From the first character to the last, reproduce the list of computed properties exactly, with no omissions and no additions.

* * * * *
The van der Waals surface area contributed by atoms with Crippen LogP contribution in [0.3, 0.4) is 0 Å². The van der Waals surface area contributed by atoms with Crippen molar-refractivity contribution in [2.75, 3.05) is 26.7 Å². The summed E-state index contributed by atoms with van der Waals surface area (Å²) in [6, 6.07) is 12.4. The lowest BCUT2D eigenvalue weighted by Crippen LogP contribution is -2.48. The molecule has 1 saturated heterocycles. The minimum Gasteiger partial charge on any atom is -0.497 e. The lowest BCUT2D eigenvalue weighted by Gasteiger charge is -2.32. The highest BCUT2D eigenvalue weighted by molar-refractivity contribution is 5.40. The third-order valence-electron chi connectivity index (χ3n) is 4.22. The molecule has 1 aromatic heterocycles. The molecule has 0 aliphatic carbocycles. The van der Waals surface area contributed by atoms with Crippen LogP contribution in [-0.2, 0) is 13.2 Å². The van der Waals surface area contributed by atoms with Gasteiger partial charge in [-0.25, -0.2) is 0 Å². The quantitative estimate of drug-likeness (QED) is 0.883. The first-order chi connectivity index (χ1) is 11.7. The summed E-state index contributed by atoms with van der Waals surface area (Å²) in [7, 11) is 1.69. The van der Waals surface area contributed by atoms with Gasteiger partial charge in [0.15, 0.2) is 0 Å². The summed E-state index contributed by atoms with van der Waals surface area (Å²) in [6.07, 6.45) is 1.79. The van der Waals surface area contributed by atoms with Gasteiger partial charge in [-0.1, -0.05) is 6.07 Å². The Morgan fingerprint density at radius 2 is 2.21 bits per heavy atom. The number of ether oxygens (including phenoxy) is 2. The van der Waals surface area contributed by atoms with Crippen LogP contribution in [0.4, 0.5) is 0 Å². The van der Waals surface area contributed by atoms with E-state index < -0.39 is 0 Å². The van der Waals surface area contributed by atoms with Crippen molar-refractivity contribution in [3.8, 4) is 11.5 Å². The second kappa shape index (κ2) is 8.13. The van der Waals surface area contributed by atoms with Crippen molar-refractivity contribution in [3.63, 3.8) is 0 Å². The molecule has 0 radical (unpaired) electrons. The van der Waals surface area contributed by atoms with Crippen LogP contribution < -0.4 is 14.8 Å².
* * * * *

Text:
The van der Waals surface area contributed by atoms with Crippen LogP contribution in [0.3, 0.4) is 0 Å². The van der Waals surface area contributed by atoms with Crippen molar-refractivity contribution in [2.75, 3.05) is 26.7 Å². The summed E-state index contributed by atoms with van der Waals surface area (Å²) in [6, 6.07) is 12.4. The lowest BCUT2D eigenvalue weighted by Crippen LogP contribution is -2.48. The molecule has 1 saturated heterocycles. The minimum Gasteiger partial charge on any atom is -0.497 e. The lowest BCUT2D eigenvalue weighted by Gasteiger charge is -2.32. The highest BCUT2D eigenvalue weighted by molar-refractivity contribution is 5.40. The third-order valence-electron chi connectivity index (χ3n) is 4.22. The molecule has 1 aromatic heterocycles. The molecule has 0 aliphatic carbocycles. The van der Waals surface area contributed by atoms with Crippen LogP contribution in [-0.2, 0) is 13.2 Å². The van der Waals surface area contributed by atoms with Gasteiger partial charge in [-0.25, -0.2) is 0 Å². The quantitative estimate of drug-likeness (QED) is 0.883. The first-order chi connectivity index (χ1) is 11.7. The summed E-state index contributed by atoms with van der Waals surface area (Å²) in [7, 11) is 1.69. The van der Waals surface area contributed by atoms with Gasteiger partial charge in [0.15, 0.2) is 0 Å². The summed E-state index contributed by atoms with van der Waals surface area (Å²) in [6.07, 6.45) is 1.79. The van der Waals surface area contributed by atoms with Gasteiger partial charge in [-0.1, -0.05) is 6.07 Å². The Morgan fingerprint density at radius 2 is 2.21 bits per heavy atom. The number of ether oxygens (including phenoxy) is 2. The van der Waals surface area contributed by atoms with Crippen LogP contribution in [0.4, 0.5) is 0 Å². The van der Waals surface area contributed by atoms with E-state index < -0.39 is 0 Å². The van der Waals surface area contributed by atoms with Crippen molar-refractivity contribution in [3.8, 4) is 11.5 Å². The second kappa shape index (κ2) is 8.13. The van der Waals surface area contributed by atoms with Crippen molar-refractivity contribution in [3.63, 3.8) is 0 Å². The molecule has 0 radical (unpaired) electrons. The van der Waals surface area contributed by atoms with Crippen LogP contribution < -0.4 is 14.8 Å².